As a 501c(3) organization dedicated to community needs through conservation, the North Jersey Resource Conservation and Development (RC&D) Council understands the need for diverse habitats on the landscape as proposed by the New Jersey Audubon in the Sparta Mountain Wildlife Management Area (WMA) Forest Stewardship Plan. The RC&D works to promote sound natural resource stewardship as a means to enhance the ecology and economy of Northern New Jersey. In the Eastern United States (particularly the Northeast), immense areas of forest cover are mid-seral (60-99 years old). Species of all taxa associated with early successional habitats (young forests, scrublands and grasslands) are experiencing declines in population and range. Dozens of bird species once thought to be “old-growth” forest obligates are now found to require access to early successional vegetation for some part of their life cycle whether it be nesting or brood-rearing.
RC&D supports science-based forestry initiatives that use active management to create the vertical structure diversity necessary to increase species abundance in New Jersey’s forests. The plan incorporates several years of research and strategies to address needs of various stakeholders and was created under a framework where public input was encouraged. The plan relies on standard forestry practices used nation-wide to classify and monitor stands of trees for age class, basal area, species composition and more.
The forest stewardship plan addresses the critical issue of declining young forest habitat through the creation of early successional habitat patches over the next decade, and will play a positive role in the influence of long-term health of the forest and inclusive ecosystem. The plan will utilize less than 10% of the acreage at Sparta Mountain WMA, and will bring a balance of forest succession throughout the property. Additionally, the plan aims to protect natural hydrologic resources, monitor priority wildlife populations, provide improved recreational opportunities, and adhere to stringent third-party criteria and standards. Currently many species of native mammals, reptiles, amphibians and resident/migratory bird populations that depend on early successional habitat are struggling as the surrounding woodland has matured.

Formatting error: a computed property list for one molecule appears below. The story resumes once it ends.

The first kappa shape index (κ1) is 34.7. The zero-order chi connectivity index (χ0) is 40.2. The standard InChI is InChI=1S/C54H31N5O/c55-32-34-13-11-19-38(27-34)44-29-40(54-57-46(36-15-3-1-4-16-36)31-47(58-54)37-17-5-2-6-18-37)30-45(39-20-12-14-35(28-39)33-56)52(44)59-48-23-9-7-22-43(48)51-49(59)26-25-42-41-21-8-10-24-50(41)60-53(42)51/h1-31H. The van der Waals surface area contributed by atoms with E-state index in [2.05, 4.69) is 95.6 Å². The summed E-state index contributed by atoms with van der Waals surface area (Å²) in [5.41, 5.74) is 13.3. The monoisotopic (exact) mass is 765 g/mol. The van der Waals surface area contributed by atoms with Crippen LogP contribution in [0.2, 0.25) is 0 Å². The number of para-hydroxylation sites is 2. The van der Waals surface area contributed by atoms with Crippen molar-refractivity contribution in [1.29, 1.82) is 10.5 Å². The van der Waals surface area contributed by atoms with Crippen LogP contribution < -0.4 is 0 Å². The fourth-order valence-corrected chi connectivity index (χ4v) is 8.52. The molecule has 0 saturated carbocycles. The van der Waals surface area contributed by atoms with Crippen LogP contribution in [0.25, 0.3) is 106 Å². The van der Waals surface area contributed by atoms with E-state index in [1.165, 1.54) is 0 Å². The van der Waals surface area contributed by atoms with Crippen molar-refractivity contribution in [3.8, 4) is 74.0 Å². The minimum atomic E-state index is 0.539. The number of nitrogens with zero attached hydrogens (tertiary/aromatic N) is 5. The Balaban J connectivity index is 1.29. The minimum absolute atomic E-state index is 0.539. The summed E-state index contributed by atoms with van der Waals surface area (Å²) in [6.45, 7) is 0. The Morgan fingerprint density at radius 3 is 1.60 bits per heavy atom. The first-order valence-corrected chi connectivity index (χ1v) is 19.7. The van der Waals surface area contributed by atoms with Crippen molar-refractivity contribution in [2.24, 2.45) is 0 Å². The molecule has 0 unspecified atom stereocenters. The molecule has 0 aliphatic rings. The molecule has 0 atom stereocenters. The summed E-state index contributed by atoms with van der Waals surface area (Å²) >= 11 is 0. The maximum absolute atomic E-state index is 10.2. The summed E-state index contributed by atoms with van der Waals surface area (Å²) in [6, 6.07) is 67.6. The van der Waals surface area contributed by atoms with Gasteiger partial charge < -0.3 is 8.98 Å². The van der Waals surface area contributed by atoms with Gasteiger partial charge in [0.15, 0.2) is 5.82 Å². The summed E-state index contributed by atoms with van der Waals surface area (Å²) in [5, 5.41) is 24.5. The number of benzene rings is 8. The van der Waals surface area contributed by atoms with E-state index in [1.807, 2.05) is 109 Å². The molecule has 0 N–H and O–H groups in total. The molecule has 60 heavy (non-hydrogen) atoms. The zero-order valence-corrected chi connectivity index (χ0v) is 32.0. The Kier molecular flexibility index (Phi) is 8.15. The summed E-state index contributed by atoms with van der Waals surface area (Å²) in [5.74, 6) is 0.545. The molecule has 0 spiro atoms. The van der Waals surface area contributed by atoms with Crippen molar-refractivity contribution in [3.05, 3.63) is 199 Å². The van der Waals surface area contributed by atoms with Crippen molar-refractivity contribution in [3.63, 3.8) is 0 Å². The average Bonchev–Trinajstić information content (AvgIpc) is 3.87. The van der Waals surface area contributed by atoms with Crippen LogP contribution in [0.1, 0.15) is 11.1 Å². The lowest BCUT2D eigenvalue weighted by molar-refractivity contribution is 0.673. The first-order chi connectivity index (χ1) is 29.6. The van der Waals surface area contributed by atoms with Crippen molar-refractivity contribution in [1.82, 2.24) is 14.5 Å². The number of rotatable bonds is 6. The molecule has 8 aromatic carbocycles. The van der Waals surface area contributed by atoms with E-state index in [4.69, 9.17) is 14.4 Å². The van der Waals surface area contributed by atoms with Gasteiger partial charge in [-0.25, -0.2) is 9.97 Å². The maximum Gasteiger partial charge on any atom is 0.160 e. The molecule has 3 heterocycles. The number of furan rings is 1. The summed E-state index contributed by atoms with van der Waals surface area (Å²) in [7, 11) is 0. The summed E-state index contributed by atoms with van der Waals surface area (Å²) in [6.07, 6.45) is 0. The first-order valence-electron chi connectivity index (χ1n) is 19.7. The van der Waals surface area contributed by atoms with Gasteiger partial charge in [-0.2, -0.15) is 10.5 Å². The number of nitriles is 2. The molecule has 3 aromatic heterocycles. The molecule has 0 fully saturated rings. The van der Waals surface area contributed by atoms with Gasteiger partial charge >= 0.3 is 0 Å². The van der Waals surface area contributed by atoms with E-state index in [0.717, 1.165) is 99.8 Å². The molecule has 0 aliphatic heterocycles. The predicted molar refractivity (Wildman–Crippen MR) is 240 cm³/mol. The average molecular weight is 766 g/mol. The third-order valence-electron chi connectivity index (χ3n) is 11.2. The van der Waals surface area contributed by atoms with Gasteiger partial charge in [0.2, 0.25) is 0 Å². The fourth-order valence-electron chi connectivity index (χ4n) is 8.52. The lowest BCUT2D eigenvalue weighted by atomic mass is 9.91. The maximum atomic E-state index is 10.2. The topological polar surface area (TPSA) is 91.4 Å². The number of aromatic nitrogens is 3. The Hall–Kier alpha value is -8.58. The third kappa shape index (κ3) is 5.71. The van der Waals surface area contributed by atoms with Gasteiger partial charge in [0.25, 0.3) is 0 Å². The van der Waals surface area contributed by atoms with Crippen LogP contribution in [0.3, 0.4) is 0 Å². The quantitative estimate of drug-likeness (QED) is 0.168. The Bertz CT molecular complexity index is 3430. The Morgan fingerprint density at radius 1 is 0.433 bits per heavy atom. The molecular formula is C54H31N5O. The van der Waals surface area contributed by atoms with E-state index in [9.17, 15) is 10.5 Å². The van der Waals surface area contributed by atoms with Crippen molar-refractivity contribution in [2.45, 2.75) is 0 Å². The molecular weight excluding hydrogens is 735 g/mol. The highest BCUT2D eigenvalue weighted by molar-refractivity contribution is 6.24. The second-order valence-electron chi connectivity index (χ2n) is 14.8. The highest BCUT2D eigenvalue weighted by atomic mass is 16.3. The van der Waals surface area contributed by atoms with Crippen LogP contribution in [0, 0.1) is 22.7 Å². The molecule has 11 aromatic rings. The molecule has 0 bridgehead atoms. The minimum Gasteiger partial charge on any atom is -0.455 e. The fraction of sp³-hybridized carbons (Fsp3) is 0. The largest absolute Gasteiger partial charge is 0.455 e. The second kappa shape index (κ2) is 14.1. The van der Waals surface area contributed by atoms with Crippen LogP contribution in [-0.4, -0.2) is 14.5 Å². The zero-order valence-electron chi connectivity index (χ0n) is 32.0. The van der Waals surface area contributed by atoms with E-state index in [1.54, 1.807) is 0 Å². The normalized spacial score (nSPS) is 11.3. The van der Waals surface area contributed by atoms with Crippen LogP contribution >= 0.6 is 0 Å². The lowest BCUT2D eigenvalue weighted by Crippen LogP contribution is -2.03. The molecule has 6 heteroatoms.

The NJRC&D supports the core values of the New Jersey Audubon’s Forest Stewardship Plan, however there are certain contingencies to that support in relation to how the actions themselves are performed. One such criterion that is highly recommended is that the selected project harvest sites be clearly pre-determined and not deviate from those specific areas once in the implementation phase. The plan is also supported on the basis that these pre-determined sites have been adequately plotted, marked and researched by the New Jersey Audubon for adequate understanding of soil composition and previous landslide risk assessment. These data are critical for understanding some of the inherent risk of the project, in consideration of the history of the piece of property, and determining the suitability of the designated project areas in comparison to other potential harvest sites.
Brown silty sand comprises the majority of the soil base on the Sparta WMA, and is highly susceptible to landslide events based on its loose composition, and past historical data. The relatively thin layer of silty sand exists on top of a level of bedrock, with the majority of the root mass being found close to the surface. The risk of this top layer of soil and root tearing away from the bedrock is cause for possible landslide events, and needs to be carefully monitored in all phases of the project. Past landslide events have been documented in the area surrounding the Sparta Mountain WMA and were quite severe in nature.